Sarah McDougal, Valley Players:“Our theater community lost a vibrant force, our friend Jeff. I’ve been trying to figure out how to describe him to those of you who weren’t lucky enough to have known him. He was funny, charming, a little mischievous, a little rebellious. As so many have noted, he was incredibly talented. But the word that keeps coming to me is generous. He was a generous and exuberant performer. He was generous with his energy, with his support, with his passion for justice, with his love for his family.

Even though I spent a lot of time with Jeff at karaoke — engaging in small talk and listening to the band — I feel like I didn’t actually know him very well. I thought we had more time.”

Tim Tavcar, director:“In my years in central Vermont, I had the opportunity and great pleasure to meet and become a friend and colleague of Jeff. One of the many times we worked together was when he performed in one of my WordStage productions, bringing vibrant life to the role of the decadent and visionary poet Arthur Rimbaud in Christopher Hampton’s “Total Eclipse.” Jeff’s portrayal of Rimbaud was fearless as he moved seamlessly through the many facets of the moods and delusional fantasies of this mercurial genius. We all had to bring our ‘A-game’ to the proceedings and we did so through Jeff’s sharing of his encyclopedic knowledge of French culture, history and literature — not to mention the proper pronunciation of the French words scattered throughout the lines! To this day, ‘Total Eclipse’ remains one of my most favorite WordStage presentations over our 14-year performance history.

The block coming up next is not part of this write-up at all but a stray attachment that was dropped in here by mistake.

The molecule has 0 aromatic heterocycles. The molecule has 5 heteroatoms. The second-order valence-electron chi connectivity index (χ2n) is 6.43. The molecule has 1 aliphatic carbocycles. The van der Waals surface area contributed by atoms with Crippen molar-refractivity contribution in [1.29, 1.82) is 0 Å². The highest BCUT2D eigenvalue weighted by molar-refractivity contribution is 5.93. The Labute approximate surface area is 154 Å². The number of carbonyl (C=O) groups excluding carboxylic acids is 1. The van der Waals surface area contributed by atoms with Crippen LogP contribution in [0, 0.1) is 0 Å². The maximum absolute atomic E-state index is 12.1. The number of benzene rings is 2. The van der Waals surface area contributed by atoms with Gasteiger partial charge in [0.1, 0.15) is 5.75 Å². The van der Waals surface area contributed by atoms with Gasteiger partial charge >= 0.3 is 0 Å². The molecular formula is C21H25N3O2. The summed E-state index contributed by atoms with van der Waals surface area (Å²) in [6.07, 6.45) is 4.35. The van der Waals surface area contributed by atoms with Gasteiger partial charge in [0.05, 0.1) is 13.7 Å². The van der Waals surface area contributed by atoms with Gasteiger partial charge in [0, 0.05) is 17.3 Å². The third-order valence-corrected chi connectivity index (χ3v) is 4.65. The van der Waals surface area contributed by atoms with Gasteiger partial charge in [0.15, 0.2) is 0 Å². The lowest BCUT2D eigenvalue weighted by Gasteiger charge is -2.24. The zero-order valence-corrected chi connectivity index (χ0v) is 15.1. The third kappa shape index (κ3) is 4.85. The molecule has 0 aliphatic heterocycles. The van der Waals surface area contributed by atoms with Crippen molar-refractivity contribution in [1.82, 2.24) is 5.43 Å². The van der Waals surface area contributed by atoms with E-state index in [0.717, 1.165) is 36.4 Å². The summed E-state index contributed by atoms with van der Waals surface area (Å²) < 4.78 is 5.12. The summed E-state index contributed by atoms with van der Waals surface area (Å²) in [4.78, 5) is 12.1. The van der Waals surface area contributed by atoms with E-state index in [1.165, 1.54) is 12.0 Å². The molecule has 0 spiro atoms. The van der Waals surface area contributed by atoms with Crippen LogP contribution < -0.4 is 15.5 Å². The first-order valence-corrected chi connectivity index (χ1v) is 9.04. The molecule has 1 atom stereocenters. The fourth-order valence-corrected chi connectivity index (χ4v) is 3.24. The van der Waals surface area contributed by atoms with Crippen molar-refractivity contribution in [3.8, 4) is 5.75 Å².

Thank you Jeff, for sharing so much and for giving so much of your energy and expertise to the central Vermont arts and theater communities. We are all grateful and certainly more the better for your talents and generosity.”

Telling was David Corriveau’s Jan. 25, 2018 Valley News story previewing Tolbert’s performance in Paul Lucas’ “Trans Scripts Part I: The Women,” as part of Chandler Center’s Vermont Pride Festival in Randolph. Tolbert was to deliver his monologue to an audience that included his wife, Florence, who learned on Monday night that she had only a matter of days left in her long battle with cancer.

“She definitely intends on going to see this one,” Tolbert told Corriveau that Tuesday afternoon. “It’s the last show she’s going to see me in. This play is all about having compassion and empathy for people who are ‘different.’ It’s too easy for people to lose sight of what is important in life. People live for a short amount of time. We’ve all got to get along somehow.

“There’s no way I can’t do this.”

jim.lowe@timesargus.com / jim.lowe@rutlandherald.com